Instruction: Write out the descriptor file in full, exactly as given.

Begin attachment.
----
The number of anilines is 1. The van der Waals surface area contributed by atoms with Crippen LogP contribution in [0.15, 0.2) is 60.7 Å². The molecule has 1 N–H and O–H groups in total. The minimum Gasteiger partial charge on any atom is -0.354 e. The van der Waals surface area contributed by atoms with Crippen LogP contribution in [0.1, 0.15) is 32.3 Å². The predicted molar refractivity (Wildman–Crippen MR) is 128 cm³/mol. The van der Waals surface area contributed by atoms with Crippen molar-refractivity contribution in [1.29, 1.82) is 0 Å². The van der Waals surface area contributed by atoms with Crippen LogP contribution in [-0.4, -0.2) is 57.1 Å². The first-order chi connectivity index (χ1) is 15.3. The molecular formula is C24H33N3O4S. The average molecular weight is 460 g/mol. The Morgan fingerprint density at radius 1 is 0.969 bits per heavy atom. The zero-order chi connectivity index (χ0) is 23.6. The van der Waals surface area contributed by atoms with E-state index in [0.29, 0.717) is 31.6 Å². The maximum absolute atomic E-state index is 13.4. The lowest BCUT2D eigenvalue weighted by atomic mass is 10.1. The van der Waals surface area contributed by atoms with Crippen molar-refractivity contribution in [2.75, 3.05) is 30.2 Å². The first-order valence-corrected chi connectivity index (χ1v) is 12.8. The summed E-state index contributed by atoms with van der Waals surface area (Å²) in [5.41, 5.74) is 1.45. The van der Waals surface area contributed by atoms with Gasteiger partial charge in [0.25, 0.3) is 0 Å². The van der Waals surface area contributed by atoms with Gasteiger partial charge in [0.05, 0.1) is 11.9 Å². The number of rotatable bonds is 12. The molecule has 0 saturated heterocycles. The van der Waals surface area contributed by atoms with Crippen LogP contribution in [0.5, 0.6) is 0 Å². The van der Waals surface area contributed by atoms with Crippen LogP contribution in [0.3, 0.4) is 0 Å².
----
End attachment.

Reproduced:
The number of anilines is 1. The van der Waals surface area contributed by atoms with Crippen LogP contribution in [0.15, 0.2) is 60.7 Å². The molecule has 1 N–H and O–H groups in total. The minimum Gasteiger partial charge on any atom is -0.354 e. The van der Waals surface area contributed by atoms with Crippen LogP contribution in [0.1, 0.15) is 32.3 Å². The predicted molar refractivity (Wildman–Crippen MR) is 128 cm³/mol. The van der Waals surface area contributed by atoms with Crippen molar-refractivity contribution in [1.29, 1.82) is 0 Å². The van der Waals surface area contributed by atoms with Crippen LogP contribution in [-0.4, -0.2) is 57.1 Å². The first-order chi connectivity index (χ1) is 15.3. The molecular formula is C24H33N3O4S. The average molecular weight is 460 g/mol. The Morgan fingerprint density at radius 1 is 0.969 bits per heavy atom. The zero-order chi connectivity index (χ0) is 23.6. The van der Waals surface area contributed by atoms with E-state index in [0.29, 0.717) is 31.6 Å². The maximum absolute atomic E-state index is 13.4. The lowest BCUT2D eigenvalue weighted by atomic mass is 10.1. The van der Waals surface area contributed by atoms with Crippen molar-refractivity contribution in [2.75, 3.05) is 30.2 Å². The first-order valence-corrected chi connectivity index (χ1v) is 12.8. The summed E-state index contributed by atoms with van der Waals surface area (Å²) in [5.41, 5.74) is 1.45. The van der Waals surface area contributed by atoms with Gasteiger partial charge in [0.25, 0.3) is 0 Å². The van der Waals surface area contributed by atoms with Gasteiger partial charge in [0.05, 0.1) is 11.9 Å². The number of rotatable bonds is 12. The molecule has 0 saturated heterocycles. The van der Waals surface area contributed by atoms with Crippen LogP contribution in [0.5, 0.6) is 0 Å². The van der Waals surface area contributed by atoms with Crippen LogP contribution in [0.3, 0.4) is 0 Å².